KANSAS CITY, Mo. — MaRita Johnson remembers when all she wanted was a chance.
After growing up in a home on East 12th Street, where her mother and father often weren’t present, Johnson admits that she “made mistakes” symptomatic of a crime-riddled neighborhood.
“I used to steal to feed myself,” Johnson said. “I raised myself.”
That path landed Johnson in jail, but it also led her to seek change in her life.
“I just gave a promise to God, 'If you give me this one chance, I’ll assure you I won’t do this again,'” Johnson said.
Years later, that chance Johnson begged for is manifested on the basketball courts near the 18th & Vine Jazz District.
Johnson, 30, created “No Lost Souls,” an organization for at-risk children and teenagers. Some of the teens played a pickup basketball game Wednesday at a local park.
“There are some that are going through fatherless households or a mother or father’s death or imprisonment,” she said. “I just wanted them to know mama might not be there but MJ is there.”
Since starting the group, Johnson has organized events and field trips for more than two dozen boys and girls from troubled neighborhoods. She has also set up classes for them to learn about jobs and life skills, including a workshop on cars and car repair.
“It’s a place where they’ll be able to come get enrichment as well as education,” Johnson said. “I want you to go to college. I want you to go to the Air Force. I want you to do a training program.”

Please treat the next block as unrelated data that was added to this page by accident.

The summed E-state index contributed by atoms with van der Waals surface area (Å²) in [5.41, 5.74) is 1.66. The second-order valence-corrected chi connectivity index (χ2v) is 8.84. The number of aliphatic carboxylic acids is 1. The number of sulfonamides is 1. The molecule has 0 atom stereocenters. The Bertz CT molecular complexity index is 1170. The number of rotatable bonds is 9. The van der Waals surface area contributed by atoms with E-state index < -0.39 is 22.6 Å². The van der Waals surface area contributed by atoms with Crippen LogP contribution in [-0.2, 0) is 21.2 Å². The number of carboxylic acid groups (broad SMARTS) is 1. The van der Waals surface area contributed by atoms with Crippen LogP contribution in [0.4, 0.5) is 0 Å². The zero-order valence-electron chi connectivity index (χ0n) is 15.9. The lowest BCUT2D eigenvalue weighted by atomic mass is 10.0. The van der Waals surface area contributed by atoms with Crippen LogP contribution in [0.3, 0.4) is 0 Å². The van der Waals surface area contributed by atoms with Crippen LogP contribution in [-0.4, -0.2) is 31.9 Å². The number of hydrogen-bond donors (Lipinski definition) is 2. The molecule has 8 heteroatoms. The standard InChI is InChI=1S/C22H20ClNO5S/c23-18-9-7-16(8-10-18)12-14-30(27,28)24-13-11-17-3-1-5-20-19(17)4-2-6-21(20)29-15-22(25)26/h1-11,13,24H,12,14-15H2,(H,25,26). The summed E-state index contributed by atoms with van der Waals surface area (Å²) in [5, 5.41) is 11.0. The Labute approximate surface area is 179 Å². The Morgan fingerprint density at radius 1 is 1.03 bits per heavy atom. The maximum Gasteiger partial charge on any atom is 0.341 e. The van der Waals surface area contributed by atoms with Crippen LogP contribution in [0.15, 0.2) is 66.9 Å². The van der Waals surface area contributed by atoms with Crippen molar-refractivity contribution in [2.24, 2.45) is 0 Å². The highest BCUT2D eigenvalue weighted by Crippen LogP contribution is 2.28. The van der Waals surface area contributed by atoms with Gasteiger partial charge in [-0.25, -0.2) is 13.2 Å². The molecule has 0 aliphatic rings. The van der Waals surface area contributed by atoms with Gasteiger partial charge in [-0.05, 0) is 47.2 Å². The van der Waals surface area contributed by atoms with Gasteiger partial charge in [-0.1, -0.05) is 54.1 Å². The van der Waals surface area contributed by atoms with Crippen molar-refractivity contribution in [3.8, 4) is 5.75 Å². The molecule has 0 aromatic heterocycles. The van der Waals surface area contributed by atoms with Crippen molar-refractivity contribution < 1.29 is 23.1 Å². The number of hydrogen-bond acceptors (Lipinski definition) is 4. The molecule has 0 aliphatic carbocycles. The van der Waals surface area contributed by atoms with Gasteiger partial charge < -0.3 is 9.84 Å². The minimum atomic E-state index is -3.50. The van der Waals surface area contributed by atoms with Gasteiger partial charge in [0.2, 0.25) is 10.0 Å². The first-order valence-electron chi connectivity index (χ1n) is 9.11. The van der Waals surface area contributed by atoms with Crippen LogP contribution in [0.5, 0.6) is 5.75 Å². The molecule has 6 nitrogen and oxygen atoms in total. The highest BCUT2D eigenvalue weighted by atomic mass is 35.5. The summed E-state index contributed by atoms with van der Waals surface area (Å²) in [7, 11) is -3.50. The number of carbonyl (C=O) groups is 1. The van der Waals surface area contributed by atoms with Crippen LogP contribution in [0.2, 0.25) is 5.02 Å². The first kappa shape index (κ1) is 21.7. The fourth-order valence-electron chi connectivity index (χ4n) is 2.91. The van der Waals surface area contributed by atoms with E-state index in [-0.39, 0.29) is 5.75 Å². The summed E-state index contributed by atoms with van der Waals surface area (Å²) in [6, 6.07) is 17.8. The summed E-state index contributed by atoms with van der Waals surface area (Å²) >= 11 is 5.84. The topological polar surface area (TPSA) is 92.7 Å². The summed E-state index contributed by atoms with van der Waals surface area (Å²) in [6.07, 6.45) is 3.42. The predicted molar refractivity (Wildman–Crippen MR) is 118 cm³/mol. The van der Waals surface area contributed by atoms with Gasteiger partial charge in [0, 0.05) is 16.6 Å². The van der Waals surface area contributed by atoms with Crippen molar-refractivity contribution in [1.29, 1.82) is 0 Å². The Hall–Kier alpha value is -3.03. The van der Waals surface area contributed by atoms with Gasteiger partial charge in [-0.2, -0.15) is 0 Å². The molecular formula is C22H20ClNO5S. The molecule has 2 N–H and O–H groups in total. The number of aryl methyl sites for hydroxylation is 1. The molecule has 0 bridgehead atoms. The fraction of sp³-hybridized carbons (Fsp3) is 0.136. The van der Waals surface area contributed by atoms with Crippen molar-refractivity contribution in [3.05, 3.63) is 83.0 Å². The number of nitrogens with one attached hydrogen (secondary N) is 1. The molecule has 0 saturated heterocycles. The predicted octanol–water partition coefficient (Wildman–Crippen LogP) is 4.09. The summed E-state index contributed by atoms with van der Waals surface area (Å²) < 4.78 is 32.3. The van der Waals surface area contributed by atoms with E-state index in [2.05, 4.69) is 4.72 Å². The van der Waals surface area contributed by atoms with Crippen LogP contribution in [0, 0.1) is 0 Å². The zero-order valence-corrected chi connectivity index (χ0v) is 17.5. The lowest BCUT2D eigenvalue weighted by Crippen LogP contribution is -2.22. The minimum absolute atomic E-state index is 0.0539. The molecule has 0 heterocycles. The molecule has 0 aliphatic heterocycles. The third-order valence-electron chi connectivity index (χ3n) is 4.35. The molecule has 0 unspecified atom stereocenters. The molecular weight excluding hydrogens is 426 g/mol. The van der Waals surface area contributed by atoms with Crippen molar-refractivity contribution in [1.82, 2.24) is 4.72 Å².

Johnson eventually hopes to open a permanent location for No Lost Souls to help even more teens and children.
“I want to keep them active," she said. "I want to keep their mind on something. I don’t want them to be bored and get in mischief.”
Johnson isn't alone in trying to make Kansas City better. Members of War Cry Kansas City waived anti-violence signs Wednesday at the intersection of Prospect Avenue and Independence Avenue.
“I’m a trauma nurse, so I see the trauma (and) I see the crime,” Adrian Perricone, who held a sign, said. “I see the young adults and the young men and women shot and stabbed.”
War Cry Kansas City hopes their daily presence can make a difference.
“We want people to know we’re serious and we’re here for them,” Fannie Hill said. “I hope we can get the people to come together. We can’t do anything until we come together.”
With multiple groups calling for an end to violence, Johnson hopes the movement will continue to grow.
“I want to be that person that’s going to stand beside (the children and teens) and say, ‘I see your potential. We are going all the way,’” she said.
Johnson has started a GoFundMe to help pay for a permanent space for No Lost Souls.
War Cry Kansas City is trying to attract more volunteers and has a Facebook page with more information about the group and its mission.